Another feature includes an acoustic system with a first diaphragm that creates acoustic waves when it is vibrated. A surround that supports the diaphragm includes a rib section that extends away from the first diaphragm. The surround includes a membrane section that is supported by the rib. The membrane section has a thickness in a direction substantially normal to opposing top and bottom surfaces of the membrane section which is substantially thinner than a thickness of the rib section in a direction substantially normal to opposing top and bottom surfaces of the rib section. The rib section and membrane section are made of substantially the same material.
An additional feature includes a method of creating acoustic waves. A surround is provided that is joined to a diaphragm which is used to create acoustic waves. The surround includes a membrane section and a support section connected to the membrane section. The support section is dividable into two substantially symmetrical portions by an imaginary plane. The membrane section has a thickness in a direction substantially normal to opposing top and bottom surfaces of the membrane section which is substantially thinner than a thickness of the rib section in a direction substantially normal to opposing top and bottom surfaces of the rib section. The diaphragm is caused to vibrate and create acoustic waves.
Active and passive acoustic sources (e.g. drivers and passive radiators) typically include a diaphragm that reciprocates back and forth to produce acoustic waves. This diaphragm (which may be e.g. a plate, cone, cup or dome) is usually attached to a non-moving structure using a resilient surround member.
For example, as shown
The diaphragm 22 is exposed to acoustic waves created by another source such as an acoustic driver. The acoustic waves cause the diaphragm to vibrate back and forth in an intended direction of travel that is substantially perpendicular to a plane in which the diaphragm lies. This vibration causes additional acoustic waves to be created and propagated. A group of holes 24 in diaphragm 22 is used to secure a mass (not shown) which may be added to the diaphragm to tune to a desired resonant frequency of vibration.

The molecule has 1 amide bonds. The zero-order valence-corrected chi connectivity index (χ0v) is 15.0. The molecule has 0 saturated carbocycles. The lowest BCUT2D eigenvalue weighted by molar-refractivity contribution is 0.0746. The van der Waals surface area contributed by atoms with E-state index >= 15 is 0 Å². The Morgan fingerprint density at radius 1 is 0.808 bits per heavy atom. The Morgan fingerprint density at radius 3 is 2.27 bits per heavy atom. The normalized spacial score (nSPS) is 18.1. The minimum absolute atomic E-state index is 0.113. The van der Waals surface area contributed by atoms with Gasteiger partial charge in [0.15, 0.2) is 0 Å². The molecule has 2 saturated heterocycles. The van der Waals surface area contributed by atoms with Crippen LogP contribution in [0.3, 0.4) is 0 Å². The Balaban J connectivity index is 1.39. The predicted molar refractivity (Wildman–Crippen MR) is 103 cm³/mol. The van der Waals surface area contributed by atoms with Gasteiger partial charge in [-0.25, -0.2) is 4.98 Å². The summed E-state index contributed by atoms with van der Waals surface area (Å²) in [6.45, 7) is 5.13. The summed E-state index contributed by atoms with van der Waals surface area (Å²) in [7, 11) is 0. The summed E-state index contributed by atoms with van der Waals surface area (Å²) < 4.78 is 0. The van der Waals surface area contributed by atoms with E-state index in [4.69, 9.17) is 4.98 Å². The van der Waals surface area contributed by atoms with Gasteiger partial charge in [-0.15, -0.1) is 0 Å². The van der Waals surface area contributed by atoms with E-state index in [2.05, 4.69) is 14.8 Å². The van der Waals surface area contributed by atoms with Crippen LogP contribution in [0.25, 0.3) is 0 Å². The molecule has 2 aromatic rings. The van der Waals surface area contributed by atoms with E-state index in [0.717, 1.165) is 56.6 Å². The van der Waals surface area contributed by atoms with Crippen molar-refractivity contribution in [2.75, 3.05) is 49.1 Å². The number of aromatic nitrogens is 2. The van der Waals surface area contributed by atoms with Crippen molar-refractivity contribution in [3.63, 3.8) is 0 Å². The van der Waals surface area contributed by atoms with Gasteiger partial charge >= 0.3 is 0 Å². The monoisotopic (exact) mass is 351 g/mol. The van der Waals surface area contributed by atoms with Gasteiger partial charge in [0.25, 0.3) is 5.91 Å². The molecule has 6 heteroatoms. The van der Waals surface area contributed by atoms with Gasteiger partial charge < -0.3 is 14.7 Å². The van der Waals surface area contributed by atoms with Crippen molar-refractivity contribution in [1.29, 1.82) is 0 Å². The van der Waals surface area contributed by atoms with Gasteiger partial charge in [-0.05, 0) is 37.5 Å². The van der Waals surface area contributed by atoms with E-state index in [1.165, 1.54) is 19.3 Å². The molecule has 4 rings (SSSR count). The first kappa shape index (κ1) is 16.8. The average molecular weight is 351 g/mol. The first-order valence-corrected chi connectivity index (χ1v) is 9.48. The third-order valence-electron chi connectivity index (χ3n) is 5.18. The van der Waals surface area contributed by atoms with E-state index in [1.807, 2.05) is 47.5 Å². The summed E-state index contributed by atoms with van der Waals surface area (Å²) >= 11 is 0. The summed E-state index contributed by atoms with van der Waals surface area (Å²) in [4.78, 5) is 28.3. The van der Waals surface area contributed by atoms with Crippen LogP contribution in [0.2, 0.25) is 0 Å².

The surround 26 is secured to and supports diaphragm 22. In this example the diaphragm 22 has a diameter of about 132 mm. The surround may be made of a solid or foam elastomer, and in this example is a thermoset soft silicone elastomer such as Mold Max 27T sold by Smooth-On. Inc., 2000 Saint John Street, Easton, Pa. 18042. Mold Max 27T is a tin-cured silicone rubber compound. Further details on Mold Max 27T can be found at www.smooth-on.com. The thermoset elastomer used to make surround 26 preferably has (i) a Shore A durometer of between about 5 to about 70, and more preferably has a durometer of about 27; (ii) a 100% elongation static modulus of between about 0.05 MPa to about 10 MPa, and more preferably has a 100% static modulus of about 0.6 MPa; (iii) an elongation at break above about 100%, and more preferably an elongation at break of about 400%; and (iv) a static stiffness of between about 0.05 newtons/mm to about 50 newtons/mm when the diaphragm is at its neutral travel position, and more preferably a static stiffness of about 3 newtons/mm. However, these properties may change depending on the diaphragm diameter, passive radiator system tuning frequency, and air volume in the speaker box.
Generally speaking, as the size of the surround gets smaller, a lower durometer material can be used. The use of a soft durometer material gives better design control for low free air resonant frequencies of the diaphragm to keep this resonant frequency away from the tuning frequencies of the moving mass of the diaphragm/surround assembly and a speaker box in which the surround is used.
An attachment ring (member) 28 is secured to and supports surround 26. Attachment ring 28 in this example is made of the same material used for diaphragm 22. Alternatively, the attachment ring 28 and the diaphragm 22 can be made of different materials. Ring 28 includes a series of large holes 30 that are used with fasteners (not shown) to secure the passive radiator to another structure (discussed further below). The arrangement of attachment ring 28, surround 26, and diaphragm 22 provides An appropriate linear force-deflection response of the diaphragm, which can advantageously result in low harmonic distortions and better dynamic performance.